The collapse of labour-intensive manufacturing was also mentioned is a major concern and any growth strategy will have to include a mix of labour-intensive production, exports and foreign and domestic investment. A number of other middle-income countries have done much better in this regard.

There was concern that while we see fiscal space to raise the level of growth we are not tackling the massive environmental crisis that threatens the planet. Increased automation (the 4th Industrial Revoultion) must also form part of the policy proposals for economic renewal. For example, when we call for larger fixed investment, does this include automation?

Questions were raised about binding constraints on growth. Education was identified as one such constraint. Can this be fixed in the short to medium term? It can’t be divorced from the broader transformation of South African society. The minimum wage is another possible issue.

On the political front, one participant said we need to consider what impact the tightly contested race within the ruling party is having on policy making. He felt the lack of coherence within the ANC and the deal-making that results from seeking to satisfy the different factions, influences which policies get adopted. This could change with the possibility of coalitions being formed after the national elections.

On the adoption of policies, another view was that there were a number of policies that were implemented that have caused major problems. On implementation, another participant felt that we could only succeed if there was state capacity to do this. Without proper monitoring, we would remain far behind countries such as Korea. Cooperation between state departments is limited and inefficient.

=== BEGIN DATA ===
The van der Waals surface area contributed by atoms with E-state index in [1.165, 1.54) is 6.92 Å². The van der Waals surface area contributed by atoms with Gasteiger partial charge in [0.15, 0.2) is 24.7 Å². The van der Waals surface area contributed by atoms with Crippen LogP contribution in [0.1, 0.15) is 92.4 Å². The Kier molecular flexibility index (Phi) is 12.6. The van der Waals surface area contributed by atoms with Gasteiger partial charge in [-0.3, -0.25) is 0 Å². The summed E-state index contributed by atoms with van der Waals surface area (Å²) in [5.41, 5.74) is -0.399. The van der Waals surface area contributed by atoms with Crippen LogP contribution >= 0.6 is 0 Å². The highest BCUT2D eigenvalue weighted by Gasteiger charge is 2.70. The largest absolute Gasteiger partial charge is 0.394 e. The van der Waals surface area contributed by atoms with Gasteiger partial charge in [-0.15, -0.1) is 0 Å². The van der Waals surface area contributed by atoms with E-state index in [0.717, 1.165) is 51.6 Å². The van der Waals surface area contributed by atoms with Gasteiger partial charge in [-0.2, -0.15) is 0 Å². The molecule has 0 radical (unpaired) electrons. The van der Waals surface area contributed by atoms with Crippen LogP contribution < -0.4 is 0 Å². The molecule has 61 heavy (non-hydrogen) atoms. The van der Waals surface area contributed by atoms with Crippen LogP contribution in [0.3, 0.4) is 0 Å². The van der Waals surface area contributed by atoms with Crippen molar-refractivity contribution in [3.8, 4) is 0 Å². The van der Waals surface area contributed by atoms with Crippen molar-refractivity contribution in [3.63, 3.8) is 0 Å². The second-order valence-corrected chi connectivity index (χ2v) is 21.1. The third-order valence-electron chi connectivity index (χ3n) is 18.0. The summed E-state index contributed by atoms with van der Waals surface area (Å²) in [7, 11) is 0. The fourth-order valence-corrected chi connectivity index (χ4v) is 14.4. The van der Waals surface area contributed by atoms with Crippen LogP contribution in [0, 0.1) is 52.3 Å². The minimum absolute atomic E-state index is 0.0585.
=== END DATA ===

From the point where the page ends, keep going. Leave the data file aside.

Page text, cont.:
A caution was also sounded about the relationship between high profitability and growth, of which South Africa’s has been a classic case. Many functions of the state have been outsourced to market related entities. An institution such as the PIC should be studied regarding investments made in non-productive industries. The design of state departments is another area for reflection: what do they say about the sociological and behavioural problems in our society.

We should be clear about what makes our GDP grow. Data will show that it comes from finance and services. The latter is linked to the short-term capital flows that we have.

The investment narrative has to be questioned: not investing in South Africa is seen as an advantage of pension funds. Rather than be focused on the next quarter, we should be talking about the next quarter century. We need a narrative that covers investment in fixed capital, infrastructure, production capacity, education and other social sectors.